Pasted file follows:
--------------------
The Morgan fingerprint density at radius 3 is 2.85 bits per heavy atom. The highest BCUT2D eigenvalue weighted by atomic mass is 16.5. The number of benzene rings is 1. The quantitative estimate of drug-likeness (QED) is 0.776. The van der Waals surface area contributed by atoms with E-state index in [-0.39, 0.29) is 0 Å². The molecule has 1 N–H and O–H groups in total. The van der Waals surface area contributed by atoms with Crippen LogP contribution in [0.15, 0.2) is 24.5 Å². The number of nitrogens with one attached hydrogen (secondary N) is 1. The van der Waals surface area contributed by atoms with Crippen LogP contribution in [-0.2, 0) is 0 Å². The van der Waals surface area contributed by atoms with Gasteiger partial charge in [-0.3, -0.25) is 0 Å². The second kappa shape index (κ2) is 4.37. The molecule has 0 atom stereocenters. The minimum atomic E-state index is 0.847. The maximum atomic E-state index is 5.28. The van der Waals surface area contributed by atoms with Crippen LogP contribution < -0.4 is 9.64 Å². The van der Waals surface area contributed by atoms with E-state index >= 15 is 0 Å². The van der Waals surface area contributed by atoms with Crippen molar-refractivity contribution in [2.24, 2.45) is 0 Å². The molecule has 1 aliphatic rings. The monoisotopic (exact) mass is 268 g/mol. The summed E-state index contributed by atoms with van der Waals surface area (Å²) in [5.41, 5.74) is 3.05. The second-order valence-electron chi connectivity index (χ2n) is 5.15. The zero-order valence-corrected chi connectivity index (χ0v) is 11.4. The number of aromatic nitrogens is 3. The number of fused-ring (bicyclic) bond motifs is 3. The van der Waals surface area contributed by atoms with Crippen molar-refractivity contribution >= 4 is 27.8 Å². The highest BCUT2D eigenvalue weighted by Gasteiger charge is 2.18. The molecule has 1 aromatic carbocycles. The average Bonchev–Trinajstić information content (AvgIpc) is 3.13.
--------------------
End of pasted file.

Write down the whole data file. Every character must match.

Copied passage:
The Morgan fingerprint density at radius 3 is 2.85 bits per heavy atom. The highest BCUT2D eigenvalue weighted by atomic mass is 16.5. The number of benzene rings is 1. The quantitative estimate of drug-likeness (QED) is 0.776. The van der Waals surface area contributed by atoms with E-state index in [-0.39, 0.29) is 0 Å². The molecule has 1 N–H and O–H groups in total. The van der Waals surface area contributed by atoms with Crippen LogP contribution in [0.15, 0.2) is 24.5 Å². The number of nitrogens with one attached hydrogen (secondary N) is 1. The van der Waals surface area contributed by atoms with Crippen LogP contribution in [-0.2, 0) is 0 Å². The van der Waals surface area contributed by atoms with Gasteiger partial charge in [-0.3, -0.25) is 0 Å². The second kappa shape index (κ2) is 4.37. The molecule has 0 atom stereocenters. The minimum atomic E-state index is 0.847. The maximum atomic E-state index is 5.28. The van der Waals surface area contributed by atoms with Crippen LogP contribution < -0.4 is 9.64 Å². The van der Waals surface area contributed by atoms with E-state index >= 15 is 0 Å². The van der Waals surface area contributed by atoms with Crippen molar-refractivity contribution in [2.24, 2.45) is 0 Å². The molecule has 1 aliphatic rings. The monoisotopic (exact) mass is 268 g/mol. The summed E-state index contributed by atoms with van der Waals surface area (Å²) in [5.41, 5.74) is 3.05. The second-order valence-electron chi connectivity index (χ2n) is 5.15. The zero-order valence-corrected chi connectivity index (χ0v) is 11.4. The number of aromatic nitrogens is 3. The number of fused-ring (bicyclic) bond motifs is 3. The van der Waals surface area contributed by atoms with Crippen molar-refractivity contribution >= 4 is 27.8 Å². The highest BCUT2D eigenvalue weighted by Gasteiger charge is 2.18. The molecule has 1 aromatic carbocycles. The average Bonchev–Trinajstić information content (AvgIpc) is 3.13.